You can slide a bit on keeping precise details about reimbursement for meals. The IRS requires substantiation for reimbursed business meals of at least $75. But you are wise to establish a much lower limit. This is particularly important for solo enterprises that are exposed to IRS questioning about business meal expenses comprising a substantial part of total expenses.

You can probably get by with not having every receipt for coffee you purchased for customers. But receipts are necessary to support claiming larger meals as business meals. Whether reimbursing yourself or employees, a sound practice is requiring receipts for any business meal of at least $25.

Meal receipts should include the name of the business associate for whom the meal was purchased. The business nature of the meal should also be documented, such as the general reason for meeting.

For very large meal costs, such as an entire table for many company attendees at a special event, a recommended policy is recording some details on the receipt. This can entail noting the name of the event sponsor and, in some cases, the name of the caterer.

When reimbursing for travel expenses, the amount for meals must be separated. Surely you do eat when traveling away from home for business, but only half of travel meal costs are tax-deductible, unlike a 100% deduction for travel transportation and lodging. And you cannot deduct any extra costs incurred to bring your spouse along on a trip that's primarily for business.

Business Mileage

Both you and any employees should have a record of business miles driven with personal vehicles to qualify for reimbursement from the company. A mileage log for each trip will state the number of business miles driven, the location, and the general business purpose.

The reimbursement rate may be whatever you decide. However, the tax deduction cannot exceed more than the amount per mile that's established by the IRS at least annually.

Business Gifts

Remember that the IRS does not allow a tax deduction for a business gift of over $25. Moreover, if you give a gift to an employee or contractor, many IRS rules are applicable. Most importantly, a gift card to anyone is considered cash compensation. The value of these must be added to the employee W-2 or contractor 1099. Your accountant can help identify other situations where this compensation standard applies.
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Worth Reading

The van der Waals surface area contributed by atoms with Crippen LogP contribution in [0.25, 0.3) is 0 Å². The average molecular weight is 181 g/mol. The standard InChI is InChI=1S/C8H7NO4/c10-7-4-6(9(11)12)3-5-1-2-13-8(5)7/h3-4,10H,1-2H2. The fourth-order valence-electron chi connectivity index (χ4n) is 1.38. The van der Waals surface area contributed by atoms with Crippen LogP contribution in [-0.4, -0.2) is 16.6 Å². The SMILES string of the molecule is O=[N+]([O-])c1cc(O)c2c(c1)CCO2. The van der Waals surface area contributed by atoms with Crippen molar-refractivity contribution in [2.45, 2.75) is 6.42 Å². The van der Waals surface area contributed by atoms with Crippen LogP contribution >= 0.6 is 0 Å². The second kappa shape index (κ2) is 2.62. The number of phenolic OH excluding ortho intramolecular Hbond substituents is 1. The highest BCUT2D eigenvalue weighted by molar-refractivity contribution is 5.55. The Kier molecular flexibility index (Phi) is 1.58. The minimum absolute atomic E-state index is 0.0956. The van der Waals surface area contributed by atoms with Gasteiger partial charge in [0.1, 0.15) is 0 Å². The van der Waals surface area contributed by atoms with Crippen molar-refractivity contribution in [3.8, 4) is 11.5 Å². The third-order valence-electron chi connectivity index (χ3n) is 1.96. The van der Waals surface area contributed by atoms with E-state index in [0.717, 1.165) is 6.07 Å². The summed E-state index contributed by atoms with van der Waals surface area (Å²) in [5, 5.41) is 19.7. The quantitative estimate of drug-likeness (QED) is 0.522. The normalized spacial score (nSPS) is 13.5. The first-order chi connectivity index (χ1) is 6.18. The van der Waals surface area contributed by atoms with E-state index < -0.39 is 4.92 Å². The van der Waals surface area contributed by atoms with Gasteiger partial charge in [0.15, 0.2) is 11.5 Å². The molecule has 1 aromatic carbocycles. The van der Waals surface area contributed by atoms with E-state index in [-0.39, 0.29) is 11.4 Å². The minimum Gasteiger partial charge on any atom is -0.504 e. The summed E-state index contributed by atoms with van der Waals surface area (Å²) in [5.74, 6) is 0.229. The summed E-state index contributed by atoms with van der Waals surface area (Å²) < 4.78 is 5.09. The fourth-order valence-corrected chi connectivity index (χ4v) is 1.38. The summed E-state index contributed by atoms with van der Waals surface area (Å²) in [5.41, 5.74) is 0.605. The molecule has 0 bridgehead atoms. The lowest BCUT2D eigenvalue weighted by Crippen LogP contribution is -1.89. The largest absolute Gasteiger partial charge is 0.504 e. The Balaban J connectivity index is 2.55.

12 Small Business Positions that Should Be Full-Time
By The Young Entrepreneur Council
Small Business Trends
Part-time and contract positions have become the norm for many workers and businesses, much to the chagrin of many advocates for workers' rights. But business owners, including entrepreneurs, need to seriously consider making part-time positions full-time. Know what is essential to make your company grow, and hire accordingly.

How to Fight App Fatigue
By Ali Surani

Small Biz Daily

Having an app for everything often leads to one thing: app exhaustion. This occurs when consumers are no longer interested in downloading a new app. This presents a crucial challenge for developers. Consumers don't want redundant apps, so how do you make sure your offering stands out in the crowded marketplace? This article gives some suggestions for how you can reinvigorate your apps, including using chatbots and voice-controlled systems or exploring augmented reality.

32 Entrepreneurs Share the Books They Always Recommend
By Nina Zipkin

What do a children's novel, a history of the making of the atomic bomb, a collection of lessons from an astronaut, and numerous guides to better health and wellness all have in common? They're titles that come recommended to you by some leading entrepreneurs. While some picks on this list seem obvious, others may surprise you. Expand your mind and maybe gain some business inspiration.

This Month - Business Websites
Many business interactions happen online. Show the same amount of care in choosing or building a website as you would in creating the best physical location for your business. Here are some resources to help you get started.

No one wants to have a poor business website. Read this list of common mistakes before you start building one:
The 6 Mistakes to Avoid When Building a Business Website (and What to Do Instead)

Creating a good website can be overwhelming. This article, by a webmaster who has worked on small business websites, gives a comprehensive primer on what you need to know:
10 Key Steps To Building A Great Small Business Website

A good website can only work if people can access it. This article delves into specifics to remember when finding the proper web hosting service:
Secrets of Web Hosting for your Small Business Revealed

Ideally, your website does more than advertise your business: it also creates and generates business. Here are some points to keep in mind to make your website effective:
How to Make Your Small Business Website Really, Really Effective

Online businesses present unique opportunities (and challenges) for customers, or potential customers, who have disabilities. Accessibility legislation can vary by jurisdiction, but this article gives some general tips to help you think about making your website as accessible as possible:
Making Small Business Websites Accessible for Everyone
This newsletter and any information contained herein are intended for general informational purposes only and should not be construed as legal, financial or medical advice. The publisher takes great efforts to ensure the accuracy of information contained in this newsletter. However, we will not be responsible at any time for any errors or omissions or any damages, howsoever caused, that result from its use. Seek competent professional advice and/or legal counsel with respect to any matter discussed or published in this newsletter.